To identify factors associated with enhanced defense of arterial pressure, we examined the correlation between cardiovascular changes resulting from OSC and the associated increase in hypotensive blood loss. We subtracted cardiovascular and hypotensive blood loss values during SHAM from values during OSC. We performed simple linear regression on the resultant differences. Significance of the correlations was assessed by one-way ANOVA.
Effects of OSC on the hemodynamic response to blood loss. Figures 1 and 2 show examples of the hemodynamic response to hemorrhage with no stimulation (SHAM) and during OSC in two rabbits. OSC increased arterial pressure, transiently decreased or did not change heart rate and cardiac output, and increased central venous pressure. OSC-induced changes in flow varied among different vascular beds and also among animals within a particular vasculature (Figs. 1, 2, 3). OSC increased the hypotensive blood loss (i.e., the blood loss necessary to decrease mean arterial pressure to 40 mmHg). However, it did not alter the fundamental biphasic pattern of arterial pressure maintenance followed by hypotension.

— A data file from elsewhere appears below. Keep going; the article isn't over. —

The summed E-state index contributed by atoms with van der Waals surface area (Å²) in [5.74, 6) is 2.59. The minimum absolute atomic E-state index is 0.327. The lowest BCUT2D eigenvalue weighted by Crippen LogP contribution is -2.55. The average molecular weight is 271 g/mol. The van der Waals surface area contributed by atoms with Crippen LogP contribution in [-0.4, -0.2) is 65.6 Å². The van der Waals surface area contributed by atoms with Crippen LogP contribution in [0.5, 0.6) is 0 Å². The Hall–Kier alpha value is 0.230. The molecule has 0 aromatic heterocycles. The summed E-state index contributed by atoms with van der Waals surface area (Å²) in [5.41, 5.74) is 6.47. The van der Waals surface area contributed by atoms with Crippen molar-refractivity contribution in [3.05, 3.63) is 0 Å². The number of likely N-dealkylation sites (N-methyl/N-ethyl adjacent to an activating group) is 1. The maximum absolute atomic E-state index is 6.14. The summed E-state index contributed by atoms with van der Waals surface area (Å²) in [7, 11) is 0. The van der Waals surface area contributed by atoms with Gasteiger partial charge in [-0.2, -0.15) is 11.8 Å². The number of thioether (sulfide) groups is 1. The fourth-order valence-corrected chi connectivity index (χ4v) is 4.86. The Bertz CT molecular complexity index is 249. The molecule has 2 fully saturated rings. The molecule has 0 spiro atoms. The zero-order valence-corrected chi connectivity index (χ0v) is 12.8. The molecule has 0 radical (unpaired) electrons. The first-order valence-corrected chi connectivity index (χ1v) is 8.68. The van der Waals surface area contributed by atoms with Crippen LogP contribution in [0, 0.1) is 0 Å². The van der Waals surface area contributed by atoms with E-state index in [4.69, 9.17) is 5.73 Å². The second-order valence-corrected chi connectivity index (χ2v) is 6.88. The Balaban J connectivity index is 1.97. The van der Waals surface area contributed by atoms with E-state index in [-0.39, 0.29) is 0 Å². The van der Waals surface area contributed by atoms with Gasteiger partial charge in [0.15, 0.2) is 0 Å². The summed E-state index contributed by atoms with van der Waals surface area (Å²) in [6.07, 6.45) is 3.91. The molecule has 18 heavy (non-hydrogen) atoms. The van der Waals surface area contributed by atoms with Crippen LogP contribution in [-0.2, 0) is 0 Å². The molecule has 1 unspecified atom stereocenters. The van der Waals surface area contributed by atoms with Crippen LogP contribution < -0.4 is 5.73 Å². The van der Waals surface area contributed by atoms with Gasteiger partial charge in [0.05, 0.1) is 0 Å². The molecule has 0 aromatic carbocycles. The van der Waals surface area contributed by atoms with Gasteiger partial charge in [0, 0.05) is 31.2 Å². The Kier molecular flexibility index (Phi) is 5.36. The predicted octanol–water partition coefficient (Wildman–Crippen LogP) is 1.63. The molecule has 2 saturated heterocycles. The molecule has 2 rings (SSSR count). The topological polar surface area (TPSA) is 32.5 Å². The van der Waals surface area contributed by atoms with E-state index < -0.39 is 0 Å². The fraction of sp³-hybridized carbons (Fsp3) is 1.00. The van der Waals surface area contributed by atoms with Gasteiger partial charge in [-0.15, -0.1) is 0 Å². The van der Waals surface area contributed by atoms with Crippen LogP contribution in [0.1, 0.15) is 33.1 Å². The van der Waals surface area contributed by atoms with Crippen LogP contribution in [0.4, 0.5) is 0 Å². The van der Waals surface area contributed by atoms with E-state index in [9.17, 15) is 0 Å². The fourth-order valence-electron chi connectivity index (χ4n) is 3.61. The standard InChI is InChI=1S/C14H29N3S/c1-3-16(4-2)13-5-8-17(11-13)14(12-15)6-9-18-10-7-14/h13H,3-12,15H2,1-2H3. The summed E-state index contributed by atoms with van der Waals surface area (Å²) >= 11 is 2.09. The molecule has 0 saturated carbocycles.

Average changes in mean arterial pressure and heart rate are plotted against the actual blood loss in Fig. 4A. Figure 4B shows the increase in the hypotensive blood loss during OSC (23.5 ± 0.3 ml/kg) compared with SHAM (16.8 ± 0.3 ml/kg) for animals that became hypotensive during OSC (25 of 34). Figures. 5, 6, 7 show the hemodynamic changes plotted against blood loss normalized to the hypotensive blood loss (see methods). The increased blood removal required during OSC (i.e., enhanced defense of arterial pressure) is obvious in Fig. 4, A and B. However, when the response to blood loss is plotted as a percentage of the hypotensive blood loss, the enhanced defense of arterial pressure during OSC is not as apparent (Figs. 5, 6, 7).